Major League Baseball’s current collective bargaining agreement (CBA) will expire Thursday, December 1. However, baseball won’t turn back into a pumpkin at midnight if a new agreement isn’t completed beforehand. Reports continue to indicate progress in talks, with just a few sticking points remaining. Fox Sports’ Jon Morosi reported that negotiations between the owners and MLB Players Association (MLBPA) stretched into the early hours of Wednesday morning. The flurry of activity among MLB teams on Tuesday -- including Yoenis Cespedes’ four-year, $110 million contract extension -- further indicates that a new agreement could be on the horizon.
Yet, as ESPN’s Buster Olney reported on Monday, teams understand that if the new CBA isn’t worked out in advance of next week’s MLB Winter Meetings, the meetings themselves may be in jeopardy. Those sentiments were echoed by ESPN’s Adam Rubin on Wednesday morning.
While most of the outline for a new CBA has been in place for some time, two key sticking points have continued to keep the league and the player’s union apart from a new agreement. On one front, an international draft, desired by the league and its owners, appears to be on the shelf for the time being. According to Fox Sports’ Ken Rosenthal, owners have accepted that an international draft is an item that will have to wait for another time.
Sources: Owners have backed off the international draft as a requirement for a new collective-bargaining agreement.— Ken Rosenthal (@Ken_Rosenthal) November 29, 2016
That concession should pave the way for talks to focus solely around the final major obstacles: the luxury tax and the compensation pick system. Both items serve as a proxy in the debate over the players share of revenue relative to the owners share. According to Rosenthal, the owners have proposed using forfeiture of draft picks for teams exceeding the luxury tax, as opposed to financial penalties.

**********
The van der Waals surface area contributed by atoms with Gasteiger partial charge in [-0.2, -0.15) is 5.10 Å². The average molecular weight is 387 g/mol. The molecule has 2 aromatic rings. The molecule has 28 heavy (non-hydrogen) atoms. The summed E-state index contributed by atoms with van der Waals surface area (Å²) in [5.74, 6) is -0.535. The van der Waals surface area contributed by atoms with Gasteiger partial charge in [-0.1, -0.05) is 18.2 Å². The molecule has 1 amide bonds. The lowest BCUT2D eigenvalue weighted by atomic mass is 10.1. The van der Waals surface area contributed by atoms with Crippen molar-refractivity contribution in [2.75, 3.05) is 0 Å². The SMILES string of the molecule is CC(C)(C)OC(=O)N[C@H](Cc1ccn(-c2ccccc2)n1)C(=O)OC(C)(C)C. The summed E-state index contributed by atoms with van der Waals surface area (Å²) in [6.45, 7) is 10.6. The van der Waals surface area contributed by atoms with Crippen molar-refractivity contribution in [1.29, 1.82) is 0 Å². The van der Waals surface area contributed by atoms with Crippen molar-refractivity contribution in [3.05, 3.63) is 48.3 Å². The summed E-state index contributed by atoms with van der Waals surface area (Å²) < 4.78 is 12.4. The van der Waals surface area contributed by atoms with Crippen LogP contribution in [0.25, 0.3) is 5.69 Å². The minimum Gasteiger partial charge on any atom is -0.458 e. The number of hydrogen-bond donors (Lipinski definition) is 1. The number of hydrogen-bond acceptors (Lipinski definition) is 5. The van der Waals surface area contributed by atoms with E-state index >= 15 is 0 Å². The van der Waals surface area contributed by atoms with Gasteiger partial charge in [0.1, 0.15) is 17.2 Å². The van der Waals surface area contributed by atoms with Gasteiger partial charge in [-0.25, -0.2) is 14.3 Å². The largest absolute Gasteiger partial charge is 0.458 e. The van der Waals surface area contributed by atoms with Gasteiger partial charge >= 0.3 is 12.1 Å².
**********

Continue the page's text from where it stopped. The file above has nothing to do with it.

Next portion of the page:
Sources: Owners proposed forfeiting draft picks as penalty for clubs that exceed luxury-tax threshold; teams value picks more than cash.— Ken Rosenthal (@Ken_Rosenthal) November 29, 2016
The issue there for the players’ union is that teams may well value their draft picks more highly than any actual financial penalties, making them less likely to spend beyond the threshold. The union is sensitive to any rule changes that would discourage teams from increased spending, particularly as the players’ share of revenue has decreased substantially over the course of the past two collective bargaining agreements. It remains to be seen if the two sides, having apparently whittled the new agreement down to just a few areas of disagreement, will be able to conclude negotiations in short order.
Without a solid framework on all major issues, if not a completed agreement, the annual Winter Meetings, scheduled for December 4-8 could be poorly attended. Teams and agents traditionally get a lot of business done during the meetings, including trades, free agent signings, and the Rule 5 draft. Their cancellation could have far-reaching effects on teams’ progress this offseason.
In addition, the meetings have functioned as something of a soft deadline for negotiations. Beyond those dates, there aren’t any particular milestones to hit, making it perhaps more likely that previous issues would be revisited, and the entire course of negotiations prolonged. Yet, optimism remains that the final areas of disagreement may be resolved in short order.